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First-Hand:Hand-Held Radios and Electronic Beepers

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Latest revision as of 20:40, 14 December 2012

Submitted by Al Gross

My parents encouraged my work, although they didn't understand it. We were poor, yet my parents found a way to get me parts to work with. The parts may have been from the junk yard, but they kept me busy. At one point, I had our whole house rigged up with radios, so we could communicate from the basement to the other parts of the house. My sister liked that.

At sixteen, I studied hard to earn my Amateur Radio Operator's License, and my parents encouraged me to master the intricacies of Morse code and the other strigent requirements. They weren't technically-minded at all, yet they encouraged me every step of the way.

I have the world's first hand-held radio. I built it in 1938 and it still works. The metal miniature tape recorder-sized box holds the circuitry built around vaccuum tubes. This little unit is the grand-daddy of microminiaturization- and I built it long before the word "electronics" was coined.

On the eve of World War II, my radio was reviewed in a technical magazine where it caught the eye of officials in Washington, DC. Subsequently, I was invited to Washington to demonstrate my design to the Office of Strategic Services (OSS)-the predecessor to the Central Intelligence Agency.

The people serving on the OSS panel must have liked what they saw. Soon I was given a commission and charged with assembling a group of people to secretly design and build handheld radios which would operate on high frequencies. I set up my operation in Youngstown, Ohio. There I designed a two-way system that allowed OSS agents working under the net of the Third Reich to communicate directly with Allied officers flying at thirty thousand feet in modified Mosquitoes.

Called the "Joan-Eleanor" system, the units beamed a vertical signal at a high frequency-a technique which made enemy detection of the signal highly unlikely, if not impossible. Two hundred agents carrying Joan-Eleanor units were dropped into Germany. Although thirty-six of them were reported killed or captured, the rest were successful in their missions, using Joan-Eleanor systems to help bring an end to the war.

July, 1945, in a memo from the OSS to the U.S. Joint Chiefs of Staff, my system received high marks for war service, "In actual operation, it (my system) proved a valuable new tool for penetration ... into enemy territory."

Federal Communications E.K. Jett gave the idea a boost in July, 1945, when he was interviewed for an article in the Saturday Evening Post, "The remarkable progress achieved during the war has opened the door to a large variety of new applications of radio. One of these is the Citizens' Radio Communications Service, recently created by the FCC, under which any American citizen, firm, group or community unit may privately transmit and receive short-range messages over certain radio wave lengths."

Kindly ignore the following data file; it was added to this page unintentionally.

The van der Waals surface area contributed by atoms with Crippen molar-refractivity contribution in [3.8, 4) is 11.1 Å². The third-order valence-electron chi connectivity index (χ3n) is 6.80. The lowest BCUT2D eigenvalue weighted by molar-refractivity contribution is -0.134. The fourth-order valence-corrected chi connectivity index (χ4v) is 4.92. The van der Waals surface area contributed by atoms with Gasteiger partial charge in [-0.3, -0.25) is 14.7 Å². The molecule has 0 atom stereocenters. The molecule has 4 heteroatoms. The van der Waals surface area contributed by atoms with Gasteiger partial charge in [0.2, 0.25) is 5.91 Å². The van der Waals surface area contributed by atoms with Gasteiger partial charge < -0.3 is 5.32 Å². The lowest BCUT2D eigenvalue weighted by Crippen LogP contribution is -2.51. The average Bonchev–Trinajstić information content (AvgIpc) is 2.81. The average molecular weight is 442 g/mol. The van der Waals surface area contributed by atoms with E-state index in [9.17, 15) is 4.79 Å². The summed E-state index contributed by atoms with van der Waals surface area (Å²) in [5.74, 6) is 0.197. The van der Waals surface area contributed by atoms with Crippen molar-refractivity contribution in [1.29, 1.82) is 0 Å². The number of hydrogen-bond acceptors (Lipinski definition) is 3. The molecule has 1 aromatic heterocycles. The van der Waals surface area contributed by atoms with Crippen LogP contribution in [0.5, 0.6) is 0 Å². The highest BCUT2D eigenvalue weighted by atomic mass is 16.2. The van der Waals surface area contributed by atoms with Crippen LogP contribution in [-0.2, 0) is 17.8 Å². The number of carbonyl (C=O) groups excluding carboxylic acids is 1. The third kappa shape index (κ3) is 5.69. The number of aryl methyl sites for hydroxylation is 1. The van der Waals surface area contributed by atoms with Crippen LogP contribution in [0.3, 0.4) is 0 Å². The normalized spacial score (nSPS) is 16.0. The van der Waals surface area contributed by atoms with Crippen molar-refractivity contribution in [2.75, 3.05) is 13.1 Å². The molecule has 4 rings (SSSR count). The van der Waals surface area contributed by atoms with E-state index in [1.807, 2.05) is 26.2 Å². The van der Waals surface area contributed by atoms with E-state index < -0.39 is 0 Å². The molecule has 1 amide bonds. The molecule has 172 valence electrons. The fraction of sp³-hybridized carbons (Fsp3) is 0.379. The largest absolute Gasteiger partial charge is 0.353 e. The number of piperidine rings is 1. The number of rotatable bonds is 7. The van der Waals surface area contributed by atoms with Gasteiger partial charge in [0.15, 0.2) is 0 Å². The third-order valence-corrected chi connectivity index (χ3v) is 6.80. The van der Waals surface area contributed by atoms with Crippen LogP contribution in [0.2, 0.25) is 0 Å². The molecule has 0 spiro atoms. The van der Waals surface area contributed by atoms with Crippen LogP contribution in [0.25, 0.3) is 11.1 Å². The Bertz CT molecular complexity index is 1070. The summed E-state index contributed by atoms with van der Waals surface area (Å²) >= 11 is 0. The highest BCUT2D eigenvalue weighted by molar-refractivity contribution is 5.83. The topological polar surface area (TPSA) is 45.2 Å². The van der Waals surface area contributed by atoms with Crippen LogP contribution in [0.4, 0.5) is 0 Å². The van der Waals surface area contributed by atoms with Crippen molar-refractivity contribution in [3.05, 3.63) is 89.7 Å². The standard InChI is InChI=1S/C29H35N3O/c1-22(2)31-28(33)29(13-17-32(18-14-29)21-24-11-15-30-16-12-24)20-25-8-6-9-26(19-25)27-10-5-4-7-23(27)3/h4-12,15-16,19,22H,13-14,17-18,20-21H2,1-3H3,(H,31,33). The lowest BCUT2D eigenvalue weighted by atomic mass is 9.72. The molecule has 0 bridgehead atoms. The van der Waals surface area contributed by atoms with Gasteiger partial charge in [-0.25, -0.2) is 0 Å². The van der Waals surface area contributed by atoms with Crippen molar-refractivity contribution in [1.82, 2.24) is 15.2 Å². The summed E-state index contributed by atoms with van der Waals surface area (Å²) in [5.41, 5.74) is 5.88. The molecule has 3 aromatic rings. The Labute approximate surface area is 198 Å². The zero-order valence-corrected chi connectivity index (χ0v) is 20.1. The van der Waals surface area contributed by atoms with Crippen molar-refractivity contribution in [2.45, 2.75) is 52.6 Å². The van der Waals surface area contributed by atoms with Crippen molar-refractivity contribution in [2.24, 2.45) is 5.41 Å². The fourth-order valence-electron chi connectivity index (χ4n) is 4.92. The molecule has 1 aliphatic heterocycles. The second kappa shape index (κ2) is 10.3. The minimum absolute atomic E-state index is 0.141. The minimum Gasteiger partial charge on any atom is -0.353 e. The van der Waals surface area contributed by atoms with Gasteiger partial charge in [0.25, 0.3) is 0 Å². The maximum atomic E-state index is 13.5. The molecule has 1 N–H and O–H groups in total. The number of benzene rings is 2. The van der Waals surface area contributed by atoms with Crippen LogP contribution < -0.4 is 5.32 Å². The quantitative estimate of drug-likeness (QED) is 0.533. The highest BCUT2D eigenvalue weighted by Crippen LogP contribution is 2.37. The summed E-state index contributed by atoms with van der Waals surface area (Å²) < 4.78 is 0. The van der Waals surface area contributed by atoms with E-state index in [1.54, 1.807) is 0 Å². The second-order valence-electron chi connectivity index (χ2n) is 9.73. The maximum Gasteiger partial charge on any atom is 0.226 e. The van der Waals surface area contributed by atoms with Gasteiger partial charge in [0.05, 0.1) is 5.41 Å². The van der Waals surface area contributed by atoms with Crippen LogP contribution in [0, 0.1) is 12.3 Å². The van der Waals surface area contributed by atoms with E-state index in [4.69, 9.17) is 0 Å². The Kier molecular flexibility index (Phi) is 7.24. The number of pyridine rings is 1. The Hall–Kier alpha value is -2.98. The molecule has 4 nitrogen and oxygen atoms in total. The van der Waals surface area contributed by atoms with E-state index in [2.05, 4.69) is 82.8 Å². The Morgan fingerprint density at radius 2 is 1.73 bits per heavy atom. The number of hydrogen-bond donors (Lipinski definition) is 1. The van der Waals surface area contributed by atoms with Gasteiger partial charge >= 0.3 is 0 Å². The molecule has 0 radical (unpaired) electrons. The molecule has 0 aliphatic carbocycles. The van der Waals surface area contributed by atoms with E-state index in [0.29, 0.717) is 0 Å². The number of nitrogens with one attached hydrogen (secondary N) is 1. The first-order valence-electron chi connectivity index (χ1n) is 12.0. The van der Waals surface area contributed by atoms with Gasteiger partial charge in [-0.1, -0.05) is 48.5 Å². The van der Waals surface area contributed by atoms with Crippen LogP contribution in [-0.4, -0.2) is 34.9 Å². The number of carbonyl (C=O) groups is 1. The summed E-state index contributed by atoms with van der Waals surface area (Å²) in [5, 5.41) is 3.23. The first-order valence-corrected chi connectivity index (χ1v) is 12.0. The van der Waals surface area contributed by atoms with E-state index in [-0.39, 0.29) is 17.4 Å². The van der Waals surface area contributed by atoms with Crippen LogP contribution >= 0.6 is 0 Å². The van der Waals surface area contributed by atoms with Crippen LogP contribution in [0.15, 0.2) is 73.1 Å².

On Sept. 10, 1945, the FCC issued me an experimental Radio Station Construction Permit and assigned the call sign W8XAG. Under the terms of the permit, I was to build an experimental radio to operate on "frequencies ...assigned by the Commission's Chief Engineer."

Relying on my Joan-Eleanor system, I submitted a prototype of a CB radio to the FCC in May, 1946. Next, I organized the Citizens Radio Corporation to develop and build the transceivers. On March 22, 1948, the radio design received the blessing of the FCC.

Although setting up the Citizen's Radio Corporation involved considerable "professional and financial risk," I didn't spend much time out on the limb. I still keep copies of these two purchase orders. One from Montgomery Ward, dated 1949, ordering $1,800,000 worth of radios. The second is from the U.S. Coast Guard authorizing expenditure of $500,000 with my company.

Remember, these were 1949 dollars and I was a thirty year old engineer. I was thrilled. A 1948 back-cover ad on Radio News Magazine proudly announced that the "Citizens Radio Transceiver Uses Sylvania Sub-Miniature Tubes!" This thing never would have been possible without the support and help I received from Sylvania.

In 1949, I was approached by a hospital consultant to build a "silent radio paging system for use by doctors and nurses in hospitals." Six weeks later, we had built the world's first pocket pager, or "beeper." It weighed twelve ounces and was called "Royalcall." The Royalcall also contained Sylvania vacuum tubes.

I took the Royalcall to a hospital trade association meeting in 1951, and couldn't get anybody interested in it. I was told it was impractical, that it would inconvenience the doctor and the patient. We were just ahead of our time. That's all.

Lastly, because of all the publicity I had gotten, Chester Gould, Dick Tracy's creator, came to visit. On my kitchen table was this wristwatch radio. He looked it over, and the next thing I knew, it showed up in the comics on Dick Tracy's arm.